Sitton was set to become an unrestricted free agent after the 2016 season, and the Packers would have likely received a lucrative compensatory draft pick when he departed. For 2016, though, the Packers handled Sitton’s loss better than anyone could have imagined.


They came from near and far. They had stories to tell, highlights to recapture, and a celebration of all celebrations to share.

Brett Lorenzo Favre, widely considered the greatest player in Green Bay Packers history, took his place among football immortals when he was inducted into the Pro Football Hall of Fame last August. Favre was also flanked by thousands of his friends.

Many former teammates and coaches who went to battle with Favre descended onto Canton, Ohio, where the NFL was founded in 1920. A sea of green also took over the town, as Packer fans packed 23,000-seat Tom Benson Hall of Fame Stadium.

“It’s almost like there’s no one else being inducted,” Packers president Mark Murphy said during the induction ceremony. “It really shows the passionate fans that we have. It’s just a great, great turnout.”

Favre became the 24th member of the Packers to take his place among the game’s all-time greats. That’s the second-highest number in NFL history, behind only Chicago (27).

In typical-Favre fashion, he wasn’t short, as his speech lasted 36 minutes, 28 seconds. Amazingly, Favre didn’t use a single note card, yet never seemed to miss a beat or stray from his message.

Favre was folksy, informative and entertaining. His speech was more about a football life than football itself. And to the surprise of no one, he stopped on four different occasions to fight back tears.

A large number of Favre’s former teammates came to Canton for the weekend’s festivities. Several current Packers including Murphy, Ted Thompson, Mike McCarthy and players Aaron Rodgers and Mason Crosby came for the festivities, as well.

Favre played in an NFL-record 321 consecutive games (including playoffs). He set countless passing records during his time. And he did it his way, which captured the hearts of one of the NFL’s most passionate fan bases.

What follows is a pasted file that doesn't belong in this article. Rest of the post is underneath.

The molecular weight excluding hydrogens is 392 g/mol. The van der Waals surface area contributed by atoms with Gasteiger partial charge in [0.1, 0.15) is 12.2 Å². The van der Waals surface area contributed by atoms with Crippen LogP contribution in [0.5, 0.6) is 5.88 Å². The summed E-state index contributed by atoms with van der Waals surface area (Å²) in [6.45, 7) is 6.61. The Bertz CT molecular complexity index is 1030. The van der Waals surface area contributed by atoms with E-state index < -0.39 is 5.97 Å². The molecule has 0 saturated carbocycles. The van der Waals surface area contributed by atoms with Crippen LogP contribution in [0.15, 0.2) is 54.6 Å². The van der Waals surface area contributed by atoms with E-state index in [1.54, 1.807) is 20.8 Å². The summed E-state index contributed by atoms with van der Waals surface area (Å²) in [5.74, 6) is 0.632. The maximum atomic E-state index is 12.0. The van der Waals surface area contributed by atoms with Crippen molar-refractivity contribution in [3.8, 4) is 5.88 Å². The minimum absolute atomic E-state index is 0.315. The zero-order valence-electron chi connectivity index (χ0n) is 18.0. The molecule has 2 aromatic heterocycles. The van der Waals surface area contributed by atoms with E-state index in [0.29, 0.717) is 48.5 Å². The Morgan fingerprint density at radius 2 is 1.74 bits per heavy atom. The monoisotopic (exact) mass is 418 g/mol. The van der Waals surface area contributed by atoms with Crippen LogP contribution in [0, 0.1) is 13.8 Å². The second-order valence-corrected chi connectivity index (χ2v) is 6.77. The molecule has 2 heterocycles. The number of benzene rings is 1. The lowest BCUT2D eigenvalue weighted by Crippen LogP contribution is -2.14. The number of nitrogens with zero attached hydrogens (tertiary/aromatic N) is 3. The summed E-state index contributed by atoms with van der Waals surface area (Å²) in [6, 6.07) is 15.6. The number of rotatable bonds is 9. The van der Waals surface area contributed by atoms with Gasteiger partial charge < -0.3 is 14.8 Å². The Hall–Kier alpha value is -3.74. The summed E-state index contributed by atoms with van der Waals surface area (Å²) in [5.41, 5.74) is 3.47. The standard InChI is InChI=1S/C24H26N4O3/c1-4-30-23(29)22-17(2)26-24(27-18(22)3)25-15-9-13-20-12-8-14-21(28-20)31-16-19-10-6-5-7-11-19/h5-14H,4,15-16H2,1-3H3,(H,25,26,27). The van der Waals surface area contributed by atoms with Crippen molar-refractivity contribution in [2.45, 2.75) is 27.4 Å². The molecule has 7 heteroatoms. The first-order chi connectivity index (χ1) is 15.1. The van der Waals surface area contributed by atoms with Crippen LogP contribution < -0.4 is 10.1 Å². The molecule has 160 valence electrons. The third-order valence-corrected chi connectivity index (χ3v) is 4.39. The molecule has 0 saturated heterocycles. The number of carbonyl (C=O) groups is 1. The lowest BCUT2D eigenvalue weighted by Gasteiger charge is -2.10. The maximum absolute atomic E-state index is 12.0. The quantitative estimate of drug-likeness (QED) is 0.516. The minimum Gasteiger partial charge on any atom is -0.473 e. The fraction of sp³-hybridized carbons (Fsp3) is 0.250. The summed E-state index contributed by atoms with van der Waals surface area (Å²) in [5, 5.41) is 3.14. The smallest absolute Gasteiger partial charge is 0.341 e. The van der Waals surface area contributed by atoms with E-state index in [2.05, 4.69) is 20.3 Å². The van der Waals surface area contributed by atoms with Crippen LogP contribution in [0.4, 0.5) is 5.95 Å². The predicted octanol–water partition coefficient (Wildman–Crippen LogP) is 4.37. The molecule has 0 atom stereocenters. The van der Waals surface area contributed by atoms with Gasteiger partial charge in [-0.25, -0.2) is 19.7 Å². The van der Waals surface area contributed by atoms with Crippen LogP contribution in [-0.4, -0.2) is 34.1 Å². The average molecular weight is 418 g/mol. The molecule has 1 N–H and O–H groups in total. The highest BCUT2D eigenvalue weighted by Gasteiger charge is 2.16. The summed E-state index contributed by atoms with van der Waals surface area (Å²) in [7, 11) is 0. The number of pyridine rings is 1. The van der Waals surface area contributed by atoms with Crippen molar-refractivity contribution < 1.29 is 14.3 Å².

“What makes me most proud is how I played the game and being real, authentic and spontaneous,” Favre said near the end of his induction. “Loving the game to me is what it was all about.

“When I look back over my 20 years, I can honestly tell you … there was never one time where I did not give it all I could. I’ve said this to my daughters, and I’ll say it to any young person out there who is playing sports: Don’t ever look back and regret not doing your best. Lay it all on the line, and whatever happens, happens. But you won’t look back in regret.

“I don’t regret anything. It’s not to say I was perfect. I don’t regret anything, and that’s what I’m most proud of.”

There was plenty to be proud of during a memorable Hall of Fame weekend.


Sam Shields was supposed to be the type of lockdown cornerback every NFL team needs. Youngsters Damarious Randall and Quinten Rollins were expected to make the necessary steps towards becoming legitimate NFL starters.

None of those things happened. And Green Bay was left with one of the NFL’s poorest secondaries.

The Packers finished the year ranked No. 31 in passing yards allowed per game (269.2), 32nd in yards per completion (8.1) and 26th in opponent quarterback rating (95.9).

“It was a tough go at the cornerback position,” head coach Mike McCarthy said. “We just really never had any consistency as far as who we were playing with in multiple weeks.”

According to Pro Football Focus, Rollins ranked No. 86 among 112 corners. Gunter ranked 98th and Randall was 109th. No NFL team had a trio that graded out poorer as a unit.

Gunter, who ran the 40-yard dash in 4.67 seconds coming out of college and went undrafted, was asked to follow No. 1 receivers much of the year. For the most part, he was overmatched.

In 1,055 regular-season snaps, Gunter allowed eight touchdowns and didn’t have an interception. Opposing quarterbacks also had a 112.4 passer rating throwing at Gunter.

Randall, Green Bay’s No. 1 draft choice in 2015, gave up a team-high 10 touchdowns in just 692 snaps. Opposing quarterbacks completed 63.6% of their passes against Randall and had a 113.4 passer rating.

Rollins, a second-round pick in 2015, allowed seven touchdowns in 2016 after giving up zero as a rookie. Foes also had a 133.8 passer rating against Rollins and completed 71.4% of their passes.

The most dependable player was defensive back Micah Hyde, who will become an unrestricted free agent next month.


Deep down, Green Bay’s coaches, players and everyone associated with the team had to know they were playing with fire.

The Packers’ defense was a mess. Green Bay’s No. 1 cornerback was undrafted. The Packers’ No. 2 and 3 corners would have never sniffed the field for most playoff teams.

Green Bay survived its defensive shortcomings in playoff wins over the Giants and Cowboys. But the Packers’ defense was exposed in a 44-21 loss to Atlanta in the NFC title game.

“We just didn’t play good football at all,” Packers outside linebacker Julius Peppers said. “We didn’t execute very well. These are the kind of results you get when that happens.”

Green Bay has made the postseason eight straight years, winning the Super Bowl once in that time. But in the seven games where the Packers were eliminated, they’ve allowed a whopping 36.3 points per game.